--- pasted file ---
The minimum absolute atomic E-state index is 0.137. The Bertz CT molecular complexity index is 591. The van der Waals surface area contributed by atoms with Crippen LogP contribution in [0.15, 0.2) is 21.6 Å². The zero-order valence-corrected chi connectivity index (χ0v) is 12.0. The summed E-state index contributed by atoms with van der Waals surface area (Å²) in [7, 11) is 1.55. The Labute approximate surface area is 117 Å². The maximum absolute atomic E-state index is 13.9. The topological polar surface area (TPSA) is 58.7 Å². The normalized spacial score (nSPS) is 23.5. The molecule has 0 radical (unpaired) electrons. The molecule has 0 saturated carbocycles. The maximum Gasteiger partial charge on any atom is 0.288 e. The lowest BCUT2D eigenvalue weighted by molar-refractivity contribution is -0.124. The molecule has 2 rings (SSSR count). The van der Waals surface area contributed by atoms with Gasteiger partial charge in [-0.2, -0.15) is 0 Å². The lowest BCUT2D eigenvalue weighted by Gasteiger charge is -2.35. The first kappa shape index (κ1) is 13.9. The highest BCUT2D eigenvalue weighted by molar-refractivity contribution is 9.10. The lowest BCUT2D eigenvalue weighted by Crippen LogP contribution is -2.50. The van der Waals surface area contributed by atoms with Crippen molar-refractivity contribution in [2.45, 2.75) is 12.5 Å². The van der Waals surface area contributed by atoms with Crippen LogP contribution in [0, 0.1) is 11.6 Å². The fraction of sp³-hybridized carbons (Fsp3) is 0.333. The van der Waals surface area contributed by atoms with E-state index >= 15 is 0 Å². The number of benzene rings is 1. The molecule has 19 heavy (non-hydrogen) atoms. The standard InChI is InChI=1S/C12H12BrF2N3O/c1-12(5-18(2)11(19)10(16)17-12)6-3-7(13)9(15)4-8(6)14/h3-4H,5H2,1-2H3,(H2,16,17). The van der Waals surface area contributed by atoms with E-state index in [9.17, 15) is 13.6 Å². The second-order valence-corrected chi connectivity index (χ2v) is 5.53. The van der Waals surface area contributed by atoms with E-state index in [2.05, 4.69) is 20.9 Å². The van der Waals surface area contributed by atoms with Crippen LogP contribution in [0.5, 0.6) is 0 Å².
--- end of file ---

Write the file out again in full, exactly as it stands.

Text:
The minimum absolute atomic E-state index is 0.137. The Bertz CT molecular complexity index is 591. The van der Waals surface area contributed by atoms with Crippen LogP contribution in [0.15, 0.2) is 21.6 Å². The zero-order valence-corrected chi connectivity index (χ0v) is 12.0. The summed E-state index contributed by atoms with van der Waals surface area (Å²) in [7, 11) is 1.55. The Labute approximate surface area is 117 Å². The maximum absolute atomic E-state index is 13.9. The topological polar surface area (TPSA) is 58.7 Å². The normalized spacial score (nSPS) is 23.5. The molecule has 0 radical (unpaired) electrons. The molecule has 0 saturated carbocycles. The maximum Gasteiger partial charge on any atom is 0.288 e. The lowest BCUT2D eigenvalue weighted by molar-refractivity contribution is -0.124. The molecule has 2 rings (SSSR count). The van der Waals surface area contributed by atoms with Gasteiger partial charge in [-0.2, -0.15) is 0 Å². The lowest BCUT2D eigenvalue weighted by Gasteiger charge is -2.35. The first kappa shape index (κ1) is 13.9. The highest BCUT2D eigenvalue weighted by molar-refractivity contribution is 9.10. The lowest BCUT2D eigenvalue weighted by Crippen LogP contribution is -2.50. The van der Waals surface area contributed by atoms with Crippen molar-refractivity contribution in [2.45, 2.75) is 12.5 Å². The van der Waals surface area contributed by atoms with Crippen LogP contribution in [0, 0.1) is 11.6 Å². The fraction of sp³-hybridized carbons (Fsp3) is 0.333. The van der Waals surface area contributed by atoms with E-state index >= 15 is 0 Å². The number of benzene rings is 1. The molecule has 19 heavy (non-hydrogen) atoms. The standard InChI is InChI=1S/C12H12BrF2N3O/c1-12(5-18(2)11(19)10(16)17-12)6-3-7(13)9(15)4-8(6)14/h3-4H,5H2,1-2H3,(H2,16,17). The van der Waals surface area contributed by atoms with E-state index in [9.17, 15) is 13.6 Å². The second-order valence-corrected chi connectivity index (χ2v) is 5.53. The van der Waals surface area contributed by atoms with E-state index in [2.05, 4.69) is 20.9 Å². The van der Waals surface area contributed by atoms with Crippen LogP contribution in [0.5, 0.6) is 0 Å².